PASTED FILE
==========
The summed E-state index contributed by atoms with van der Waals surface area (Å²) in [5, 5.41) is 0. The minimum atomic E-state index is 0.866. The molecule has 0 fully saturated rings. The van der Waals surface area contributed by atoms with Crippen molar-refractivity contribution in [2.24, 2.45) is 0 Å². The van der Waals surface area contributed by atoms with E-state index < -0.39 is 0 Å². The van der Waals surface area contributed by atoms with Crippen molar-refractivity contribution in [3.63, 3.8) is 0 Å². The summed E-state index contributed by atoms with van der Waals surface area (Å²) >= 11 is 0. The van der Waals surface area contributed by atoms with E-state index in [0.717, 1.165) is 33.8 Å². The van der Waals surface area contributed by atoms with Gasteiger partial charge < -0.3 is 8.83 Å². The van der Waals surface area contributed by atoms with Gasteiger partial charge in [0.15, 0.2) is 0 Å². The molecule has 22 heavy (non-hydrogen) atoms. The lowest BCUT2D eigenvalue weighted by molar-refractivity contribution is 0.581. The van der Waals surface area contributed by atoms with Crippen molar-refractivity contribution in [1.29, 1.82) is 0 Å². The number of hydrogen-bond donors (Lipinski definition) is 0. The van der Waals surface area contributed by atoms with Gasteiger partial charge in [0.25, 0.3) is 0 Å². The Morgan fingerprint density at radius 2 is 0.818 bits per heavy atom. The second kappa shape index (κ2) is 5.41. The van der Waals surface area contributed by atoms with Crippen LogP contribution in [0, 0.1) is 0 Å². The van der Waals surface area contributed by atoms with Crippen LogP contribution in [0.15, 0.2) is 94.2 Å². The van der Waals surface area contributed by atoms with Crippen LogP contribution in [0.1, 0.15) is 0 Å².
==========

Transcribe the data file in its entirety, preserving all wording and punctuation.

The summed E-state index contributed by atoms with van der Waals surface area (Å²) in [5, 5.41) is 0. The minimum atomic E-state index is 0.866. The molecule has 0 fully saturated rings. The van der Waals surface area contributed by atoms with Crippen molar-refractivity contribution in [2.24, 2.45) is 0 Å². The van der Waals surface area contributed by atoms with E-state index < -0.39 is 0 Å². The van der Waals surface area contributed by atoms with Crippen molar-refractivity contribution in [3.63, 3.8) is 0 Å². The summed E-state index contributed by atoms with van der Waals surface area (Å²) >= 11 is 0. The van der Waals surface area contributed by atoms with E-state index in [0.717, 1.165) is 33.8 Å². The van der Waals surface area contributed by atoms with Gasteiger partial charge < -0.3 is 8.83 Å². The van der Waals surface area contributed by atoms with Gasteiger partial charge in [0.15, 0.2) is 0 Å². The molecule has 22 heavy (non-hydrogen) atoms. The lowest BCUT2D eigenvalue weighted by molar-refractivity contribution is 0.581. The van der Waals surface area contributed by atoms with Crippen molar-refractivity contribution in [1.29, 1.82) is 0 Å². The number of hydrogen-bond donors (Lipinski definition) is 0. The van der Waals surface area contributed by atoms with Gasteiger partial charge in [0.25, 0.3) is 0 Å². The Morgan fingerprint density at radius 2 is 0.818 bits per heavy atom. The second kappa shape index (κ2) is 5.41. The van der Waals surface area contributed by atoms with Crippen LogP contribution in [0, 0.1) is 0 Å². The van der Waals surface area contributed by atoms with Crippen LogP contribution in [0.15, 0.2) is 94.2 Å². The van der Waals surface area contributed by atoms with Crippen LogP contribution in [0.1, 0.15) is 0 Å².